"Urrutia’s improbable effort to run the string of .400-plus seasons to five fell painfully short during the recent 2005 campaign when a late-year slump left him with .385 at season’s end. In mid-February, with but five weeks remaining, Urrutia had surged to .414 but couldn’t maintain the momentum, though he did walk away once more as league batting champion. Batting .400-plus for Cuban League seasons of only 90 games is not the same thing, of course, as pulling off the feat over a much longer big league campaign; yet Urrutia’s recent five-series string does nonetheless represent the 450-game equivalent of two and two-thirds major league years. While no claim comparing Cuban League and big league competition would rest on very solid ground, there is only one near-equivalent feat (in mere raw numbers at least) that can be culled from big league history. Hall-of-famer Rogers Hornsby (for many the best right-handed swinger in big league history) surpassed the .400 barrier in three of five campaigns (1921-1925) during his own phenomenal run of six consecutive National League batting championships. The St. Louis Cardinals slugging wonder averaged .402 over his five stellar campaigns (compared with Urrutia’s .422 in five shorter campaigns) yet strung together only two back-to-back .400 outings (1921=.397, 1922=.401, 1923=.384, 1924=.424, 1925=.403). Urrutia thus remains the only four-time-consecutive .400-plus slugger at any level of organized baseball or anything approaching the stature of organized baseball."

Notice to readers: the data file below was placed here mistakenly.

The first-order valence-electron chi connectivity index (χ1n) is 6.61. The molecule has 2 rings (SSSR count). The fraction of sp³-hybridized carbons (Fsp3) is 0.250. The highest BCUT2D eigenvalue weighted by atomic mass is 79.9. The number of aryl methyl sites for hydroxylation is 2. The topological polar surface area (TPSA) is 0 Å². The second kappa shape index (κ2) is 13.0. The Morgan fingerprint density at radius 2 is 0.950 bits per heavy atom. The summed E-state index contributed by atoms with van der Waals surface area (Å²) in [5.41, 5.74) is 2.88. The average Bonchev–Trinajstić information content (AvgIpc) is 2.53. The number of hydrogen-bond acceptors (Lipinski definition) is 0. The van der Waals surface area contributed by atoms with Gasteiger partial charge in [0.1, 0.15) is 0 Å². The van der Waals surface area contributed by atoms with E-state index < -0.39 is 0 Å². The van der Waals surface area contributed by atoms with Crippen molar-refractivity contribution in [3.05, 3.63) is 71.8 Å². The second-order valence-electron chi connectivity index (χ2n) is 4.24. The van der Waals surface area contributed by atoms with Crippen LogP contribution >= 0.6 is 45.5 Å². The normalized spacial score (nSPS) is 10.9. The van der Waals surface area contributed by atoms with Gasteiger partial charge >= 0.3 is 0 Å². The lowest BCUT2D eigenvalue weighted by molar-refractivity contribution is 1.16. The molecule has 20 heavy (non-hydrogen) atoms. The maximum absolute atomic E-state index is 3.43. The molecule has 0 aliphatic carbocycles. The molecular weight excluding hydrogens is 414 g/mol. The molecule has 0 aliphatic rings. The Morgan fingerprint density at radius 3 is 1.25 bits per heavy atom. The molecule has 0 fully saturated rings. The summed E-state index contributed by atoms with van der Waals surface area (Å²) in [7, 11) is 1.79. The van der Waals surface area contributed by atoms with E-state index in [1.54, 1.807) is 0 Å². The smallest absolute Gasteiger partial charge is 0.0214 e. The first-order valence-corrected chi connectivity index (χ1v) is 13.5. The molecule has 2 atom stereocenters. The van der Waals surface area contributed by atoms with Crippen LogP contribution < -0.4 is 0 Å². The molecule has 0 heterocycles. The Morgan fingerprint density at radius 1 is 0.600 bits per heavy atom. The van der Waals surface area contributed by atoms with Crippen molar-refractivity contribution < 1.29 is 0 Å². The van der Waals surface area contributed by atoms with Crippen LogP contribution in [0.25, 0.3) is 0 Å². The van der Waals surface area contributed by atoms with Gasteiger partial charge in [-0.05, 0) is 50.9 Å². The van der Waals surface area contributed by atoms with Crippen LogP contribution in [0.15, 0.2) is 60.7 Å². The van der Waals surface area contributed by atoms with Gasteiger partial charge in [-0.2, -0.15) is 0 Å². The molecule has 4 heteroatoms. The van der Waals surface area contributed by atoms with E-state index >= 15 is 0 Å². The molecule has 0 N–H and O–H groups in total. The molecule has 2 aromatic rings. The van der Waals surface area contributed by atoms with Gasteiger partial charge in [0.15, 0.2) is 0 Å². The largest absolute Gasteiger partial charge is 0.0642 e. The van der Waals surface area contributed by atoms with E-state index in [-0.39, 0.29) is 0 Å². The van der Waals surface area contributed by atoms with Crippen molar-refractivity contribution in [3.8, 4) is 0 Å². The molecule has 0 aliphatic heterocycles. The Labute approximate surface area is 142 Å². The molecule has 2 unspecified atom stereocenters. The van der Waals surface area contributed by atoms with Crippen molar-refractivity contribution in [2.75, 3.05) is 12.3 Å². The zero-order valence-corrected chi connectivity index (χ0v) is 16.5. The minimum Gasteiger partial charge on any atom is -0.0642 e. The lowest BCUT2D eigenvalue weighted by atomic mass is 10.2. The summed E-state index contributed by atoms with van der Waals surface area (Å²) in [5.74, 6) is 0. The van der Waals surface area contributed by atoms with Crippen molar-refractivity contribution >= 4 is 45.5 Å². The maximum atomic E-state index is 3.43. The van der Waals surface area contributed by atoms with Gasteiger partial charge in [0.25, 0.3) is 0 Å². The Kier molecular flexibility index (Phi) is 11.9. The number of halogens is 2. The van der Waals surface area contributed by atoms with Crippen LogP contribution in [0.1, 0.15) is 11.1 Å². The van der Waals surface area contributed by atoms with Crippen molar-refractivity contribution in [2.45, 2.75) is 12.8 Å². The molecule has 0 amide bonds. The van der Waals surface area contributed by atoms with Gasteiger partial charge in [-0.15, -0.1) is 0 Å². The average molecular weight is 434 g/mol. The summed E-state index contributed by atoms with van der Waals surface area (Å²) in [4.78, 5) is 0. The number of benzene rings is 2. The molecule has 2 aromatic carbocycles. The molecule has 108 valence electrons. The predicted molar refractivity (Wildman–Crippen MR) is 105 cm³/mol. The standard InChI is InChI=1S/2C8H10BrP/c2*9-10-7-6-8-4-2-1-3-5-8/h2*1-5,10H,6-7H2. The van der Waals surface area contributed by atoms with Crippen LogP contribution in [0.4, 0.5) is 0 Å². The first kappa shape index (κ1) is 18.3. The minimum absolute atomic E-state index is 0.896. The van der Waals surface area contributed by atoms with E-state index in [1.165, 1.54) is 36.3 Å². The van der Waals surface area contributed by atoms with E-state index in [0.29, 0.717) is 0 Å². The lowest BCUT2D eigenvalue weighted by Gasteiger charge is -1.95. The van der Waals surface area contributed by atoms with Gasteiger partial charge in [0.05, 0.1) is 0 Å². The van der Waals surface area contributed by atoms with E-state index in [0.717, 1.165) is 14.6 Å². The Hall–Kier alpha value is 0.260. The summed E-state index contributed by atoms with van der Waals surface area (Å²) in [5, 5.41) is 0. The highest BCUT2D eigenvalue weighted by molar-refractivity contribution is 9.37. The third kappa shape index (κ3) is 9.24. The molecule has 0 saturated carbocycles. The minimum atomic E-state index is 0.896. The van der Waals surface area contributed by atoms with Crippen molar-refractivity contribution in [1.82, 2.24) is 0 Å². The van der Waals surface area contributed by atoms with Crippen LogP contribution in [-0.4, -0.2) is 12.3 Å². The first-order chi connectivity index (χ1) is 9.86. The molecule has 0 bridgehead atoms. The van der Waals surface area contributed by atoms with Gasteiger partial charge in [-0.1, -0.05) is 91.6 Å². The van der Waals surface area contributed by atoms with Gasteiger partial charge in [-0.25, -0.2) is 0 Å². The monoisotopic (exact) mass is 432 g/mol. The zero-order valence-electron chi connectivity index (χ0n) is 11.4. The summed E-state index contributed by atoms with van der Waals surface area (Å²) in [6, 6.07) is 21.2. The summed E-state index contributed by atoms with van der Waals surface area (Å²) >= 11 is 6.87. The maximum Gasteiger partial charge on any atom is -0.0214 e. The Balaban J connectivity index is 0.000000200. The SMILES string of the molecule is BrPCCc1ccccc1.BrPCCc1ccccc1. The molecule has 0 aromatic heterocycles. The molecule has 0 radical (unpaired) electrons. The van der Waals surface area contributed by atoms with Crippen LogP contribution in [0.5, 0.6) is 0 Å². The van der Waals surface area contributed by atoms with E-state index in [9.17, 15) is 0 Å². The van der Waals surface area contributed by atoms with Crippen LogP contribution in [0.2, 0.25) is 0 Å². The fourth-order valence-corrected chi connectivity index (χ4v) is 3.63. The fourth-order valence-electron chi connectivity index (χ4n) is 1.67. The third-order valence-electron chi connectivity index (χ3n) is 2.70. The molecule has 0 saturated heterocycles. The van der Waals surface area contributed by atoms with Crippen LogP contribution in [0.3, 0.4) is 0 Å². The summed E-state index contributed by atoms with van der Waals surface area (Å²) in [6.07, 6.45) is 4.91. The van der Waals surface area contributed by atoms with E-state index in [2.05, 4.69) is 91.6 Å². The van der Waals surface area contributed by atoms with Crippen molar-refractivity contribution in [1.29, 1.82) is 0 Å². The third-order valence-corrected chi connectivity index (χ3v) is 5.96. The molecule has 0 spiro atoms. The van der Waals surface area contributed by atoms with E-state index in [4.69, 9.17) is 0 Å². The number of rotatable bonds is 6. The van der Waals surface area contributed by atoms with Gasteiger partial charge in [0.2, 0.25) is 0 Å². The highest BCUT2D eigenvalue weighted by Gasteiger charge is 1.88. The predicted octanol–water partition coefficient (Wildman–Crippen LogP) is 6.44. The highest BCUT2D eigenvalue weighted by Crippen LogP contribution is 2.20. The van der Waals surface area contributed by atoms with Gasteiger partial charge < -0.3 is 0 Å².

Osmani Urrutia’s Unparalled Five Seasons (plus the two following years)
Year (*=Batting Champion)
2000-2001, .431* BA, 290 AB, 125 H, 16 HR, .645 Slg. Ave.
2001-2002, .408* BA, 240 AB, 98 H, 6 HR, .508 Slg. Ave.
2002-2003, .421* BA, 292 AB, 123 H, 13 HR, .616 Slg. Ave.
2003-2004, .469* BA, 258 AB, 121 H, 8 HR, .760 Slg. Ave.
2004-2005, .385* BA, 291 AB, 112 H, 16 HR, .636 Slg. Ave.
2005-2006, .425 BA, 318 AB, 135 H, 13 HR, .616 Slg. Ave.
2006-2007, .371* BA, 326 AB, 121 H, 8 HR, —–
Note: In the two seasons following his sensational five-year run, Urrutia again batted .425 in 2006 although he lost the hitting crown to Michel Enriquez, then bounced back to hit .371 in 2007 and thus capture his sixth title in seven seasons.
"One remarkable footnote to Osmani Urrutia’s ongoing string of batting titles is the fact that he has remained an unknown on the international scene, overshadowed on the current national team by younger sluggers like Yulieski Gourriel and Michel Enriquez. Urrutia has not been the same dominant basher in his Olympic and World Cup outings, though he did post a respectable .333 hitting mark in Athens as the starting right fielder and delivered a number of clutch hits in the recent Holland World Cup of 2005 (where his .417 BA trailed only Eduardo Paret’s .632 and Enriquez’s .455). Part of the reason may be his positioning deep in the power-laden Cuban batting order. The line-up featured by manager Higinio Velez’s team in Holland in September 2005 likely represented the only occasion in baseball’s long history (at any level, in any epoch) which witnessed a batter with a five-year string of .400-plus occupying the seventh slot in his own team’s batting order."